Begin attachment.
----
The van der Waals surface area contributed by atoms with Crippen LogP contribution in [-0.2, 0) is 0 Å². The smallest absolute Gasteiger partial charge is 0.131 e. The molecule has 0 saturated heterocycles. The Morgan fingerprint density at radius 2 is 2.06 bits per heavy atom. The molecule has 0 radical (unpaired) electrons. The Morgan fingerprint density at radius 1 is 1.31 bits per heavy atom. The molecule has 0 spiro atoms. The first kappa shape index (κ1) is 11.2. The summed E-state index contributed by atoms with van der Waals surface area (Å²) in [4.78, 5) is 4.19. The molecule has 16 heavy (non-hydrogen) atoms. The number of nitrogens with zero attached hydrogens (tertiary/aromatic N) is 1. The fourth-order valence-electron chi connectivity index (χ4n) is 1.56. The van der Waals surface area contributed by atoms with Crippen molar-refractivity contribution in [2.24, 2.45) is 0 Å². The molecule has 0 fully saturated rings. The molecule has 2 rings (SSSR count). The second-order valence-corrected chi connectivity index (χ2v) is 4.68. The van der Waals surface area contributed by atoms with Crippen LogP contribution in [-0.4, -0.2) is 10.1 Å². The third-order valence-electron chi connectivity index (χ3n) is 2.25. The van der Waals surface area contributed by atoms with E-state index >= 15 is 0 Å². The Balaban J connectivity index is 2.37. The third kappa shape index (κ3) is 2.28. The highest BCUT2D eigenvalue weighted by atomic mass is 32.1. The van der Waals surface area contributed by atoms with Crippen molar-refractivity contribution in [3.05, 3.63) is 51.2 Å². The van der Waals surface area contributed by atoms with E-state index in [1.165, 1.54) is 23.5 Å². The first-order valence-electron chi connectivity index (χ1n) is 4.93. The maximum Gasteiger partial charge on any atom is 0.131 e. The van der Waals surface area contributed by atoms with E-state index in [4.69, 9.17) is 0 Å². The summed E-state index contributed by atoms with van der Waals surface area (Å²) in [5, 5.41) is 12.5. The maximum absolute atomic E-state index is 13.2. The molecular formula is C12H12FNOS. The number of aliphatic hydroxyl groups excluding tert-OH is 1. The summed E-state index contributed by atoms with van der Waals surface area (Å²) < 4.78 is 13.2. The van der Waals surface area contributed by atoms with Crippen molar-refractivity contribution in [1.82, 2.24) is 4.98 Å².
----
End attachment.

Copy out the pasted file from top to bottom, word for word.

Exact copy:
The van der Waals surface area contributed by atoms with Crippen LogP contribution in [-0.2, 0) is 0 Å². The smallest absolute Gasteiger partial charge is 0.131 e. The molecule has 0 saturated heterocycles. The Morgan fingerprint density at radius 2 is 2.06 bits per heavy atom. The molecule has 0 radical (unpaired) electrons. The Morgan fingerprint density at radius 1 is 1.31 bits per heavy atom. The molecule has 0 spiro atoms. The first kappa shape index (κ1) is 11.2. The summed E-state index contributed by atoms with van der Waals surface area (Å²) in [4.78, 5) is 4.19. The molecule has 16 heavy (non-hydrogen) atoms. The number of nitrogens with zero attached hydrogens (tertiary/aromatic N) is 1. The fourth-order valence-electron chi connectivity index (χ4n) is 1.56. The van der Waals surface area contributed by atoms with Crippen molar-refractivity contribution in [2.24, 2.45) is 0 Å². The molecule has 0 fully saturated rings. The molecule has 2 rings (SSSR count). The second-order valence-corrected chi connectivity index (χ2v) is 4.68. The van der Waals surface area contributed by atoms with Crippen LogP contribution in [-0.4, -0.2) is 10.1 Å². The third-order valence-electron chi connectivity index (χ3n) is 2.25. The van der Waals surface area contributed by atoms with E-state index >= 15 is 0 Å². The Balaban J connectivity index is 2.37. The third kappa shape index (κ3) is 2.28. The highest BCUT2D eigenvalue weighted by atomic mass is 32.1. The van der Waals surface area contributed by atoms with Crippen molar-refractivity contribution in [3.05, 3.63) is 51.2 Å². The van der Waals surface area contributed by atoms with E-state index in [1.165, 1.54) is 23.5 Å². The first-order valence-electron chi connectivity index (χ1n) is 4.93. The maximum Gasteiger partial charge on any atom is 0.131 e. The van der Waals surface area contributed by atoms with E-state index in [4.69, 9.17) is 0 Å². The summed E-state index contributed by atoms with van der Waals surface area (Å²) in [5, 5.41) is 12.5. The maximum absolute atomic E-state index is 13.2. The molecular formula is C12H12FNOS. The number of aliphatic hydroxyl groups excluding tert-OH is 1. The summed E-state index contributed by atoms with van der Waals surface area (Å²) < 4.78 is 13.2. The van der Waals surface area contributed by atoms with Crippen molar-refractivity contribution in [1.82, 2.24) is 4.98 Å².